Legislators: “Our Catholic faith and teaching is centered on love. Love does not hide the truth; love does not allow the rape of children; love does not relocate perpetrators knowing they will harm others; love does not hide claims in church file cabinets and safes and watch as the clock runs out; love does not create a secret schedule of payments to victims based on the level of the crimes done to them. And love does not continue to defeat the claims of those who were harmed as children.”
| 6/22/16 | Ivey DeJesus | pennlive.com |
Ahead of a possible Senate panel vote on Wednesday on a bill that would reform Pennsylvania’s child sex crime law, a cadre of House legislators in an opinion piece distributed to the media reiterated their full support for House Bill 1947, chiding the Catholic Church for its efforts to defeat the bill.
House Representatives – all four of them Democratic and Catholic – Patrick Harkins and Ryan Bizzarro, both of Erie, Mark Rozzi, of Berks County, and Madeleine Dean, of Montgomery County, expressed disappointment in Philadelphia Archbishop Charles Chaput and seven other Pennsylvania bishops for their efforts to enlist the help of church members to defeat the bill.
The Senate was scheduled to return to session at 3 p.m. on Wednesday. The bill was in the hands of the Senate Judiciary Committee, which at mid-day Wednesday, continued to negotiate a resolution to an amendment to the bill as well as provisions of the bill, according to Patrick Cawley, executive director of the committee. Lawmakers were discussing changes to both the criminal and civil provisions, as well as technical changes to effective dates, he added.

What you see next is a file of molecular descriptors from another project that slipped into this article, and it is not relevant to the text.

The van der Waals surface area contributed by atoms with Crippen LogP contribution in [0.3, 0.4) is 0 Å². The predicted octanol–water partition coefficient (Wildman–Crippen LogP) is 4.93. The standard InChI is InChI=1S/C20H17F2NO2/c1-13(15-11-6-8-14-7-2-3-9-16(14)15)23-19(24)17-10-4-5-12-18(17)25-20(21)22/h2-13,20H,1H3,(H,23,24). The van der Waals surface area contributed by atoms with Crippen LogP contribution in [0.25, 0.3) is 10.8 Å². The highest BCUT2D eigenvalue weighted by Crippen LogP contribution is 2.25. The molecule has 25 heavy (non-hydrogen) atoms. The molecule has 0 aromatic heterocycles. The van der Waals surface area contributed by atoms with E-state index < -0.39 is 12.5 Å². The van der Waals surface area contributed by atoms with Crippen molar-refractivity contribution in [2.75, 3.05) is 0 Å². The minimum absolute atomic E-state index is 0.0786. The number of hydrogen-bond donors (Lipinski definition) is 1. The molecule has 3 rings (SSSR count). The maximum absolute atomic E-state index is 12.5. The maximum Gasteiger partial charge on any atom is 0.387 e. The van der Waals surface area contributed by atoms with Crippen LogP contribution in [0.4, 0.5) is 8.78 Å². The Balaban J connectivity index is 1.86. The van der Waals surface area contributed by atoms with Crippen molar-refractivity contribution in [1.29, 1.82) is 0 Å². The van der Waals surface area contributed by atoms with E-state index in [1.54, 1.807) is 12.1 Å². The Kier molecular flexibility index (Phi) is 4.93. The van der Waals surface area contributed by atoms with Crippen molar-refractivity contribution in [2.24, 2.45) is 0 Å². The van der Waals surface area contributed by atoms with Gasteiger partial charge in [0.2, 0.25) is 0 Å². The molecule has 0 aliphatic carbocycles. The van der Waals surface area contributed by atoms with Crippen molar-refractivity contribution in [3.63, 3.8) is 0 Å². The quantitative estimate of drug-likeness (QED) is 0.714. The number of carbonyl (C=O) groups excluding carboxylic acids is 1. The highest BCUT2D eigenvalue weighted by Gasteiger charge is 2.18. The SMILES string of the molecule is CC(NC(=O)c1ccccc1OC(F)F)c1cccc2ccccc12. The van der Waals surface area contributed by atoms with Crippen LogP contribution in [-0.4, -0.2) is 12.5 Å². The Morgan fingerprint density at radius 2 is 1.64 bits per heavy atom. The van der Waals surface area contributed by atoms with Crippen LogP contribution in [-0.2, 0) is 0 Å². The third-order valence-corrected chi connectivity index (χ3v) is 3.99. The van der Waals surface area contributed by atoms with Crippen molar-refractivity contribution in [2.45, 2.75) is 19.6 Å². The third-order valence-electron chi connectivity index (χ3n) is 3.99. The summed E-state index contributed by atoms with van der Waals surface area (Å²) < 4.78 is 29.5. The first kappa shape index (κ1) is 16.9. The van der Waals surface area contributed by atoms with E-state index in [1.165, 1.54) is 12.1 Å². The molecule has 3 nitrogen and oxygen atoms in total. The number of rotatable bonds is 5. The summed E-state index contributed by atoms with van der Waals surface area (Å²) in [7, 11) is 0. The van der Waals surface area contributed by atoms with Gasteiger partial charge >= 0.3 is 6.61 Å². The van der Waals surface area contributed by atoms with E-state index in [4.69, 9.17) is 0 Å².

House Bill 1947 would remove the statute of limitations for the crime of sexual abuse of children – and extend the statute of limitations for civil claims for sexual abuse of children from age 30 until that victim turns 50. It would also amend the law retroactively:the bill would extend civil action window from 30 to 50 years of age. The bill would allow lawsuits against public institutions in cases of gross negligence.
The House approved the bill in April by an overwhelming majority amid a groundswell effort from advocates to reform the law in the wake of a March grand jury report that found systemic clergy sex abuse in the Altoona-Johnstown Diocese. The Pennsylvania Catholic Conference opposes the bill, arguing it targets the church unfairly and would result in catastrophic lawsuits against the church.
Church officials earlier this month enlisted the help of parishioners – via letters – appealing to them to contact lawmakers and urge them to vote against the bill, which would amend the statute of limitations and allow even past victims of child sex abuse to seek legal redress for their injuries.
“Make no mistake – this is not perfect legislation,” the four House lawmakers wrote in their opinion piece. “It is a compromise: a long overdue step in the right direction – the direction of justice for victims. Our Catholic faith and teaching is centered on love. Love does not hide the truth; love does not allow the rape of children; love does not relocate perpetrators knowing they will harm others; love does not hide claims in church file cabinets and safes and watch as the clock runs out; love does not create a secret schedule of payments to victims based on the level of the crimes done to them. And love does not continue to defeat the claims of those who were harmed as children.”
The Senate Judiciary Committee last week heard expert testimony on the constitutionality of the bill. Four of the five experts who testified, including state Solicitor General Bruce Castor, said the bill would violate the state Constitution. Constitutional law expert Marci Hamilton, a leading statute of reform expert, testified that HB1947 was within the bounds of the law.
“Our Catholic faith teaches us that light wins over darkness – and that the sacrament of reconciliation requires contrition and penance before absolution. We will not pick and choose among those steps now,” Harkins, Bizzaro, Rozzi and Dean wrote.
If the Senate Judiciary Committee signs off on the bill, it would advance to the floor of the Senate for a full vote. If approved, the bill would proceed to Gov. Tom Wolf’s desk – putting Pennsylvania among the ranks of states that have amended laws to protect victims – past ones included – of child sex abuse. It would go into effect 60 days after being signed by the governor.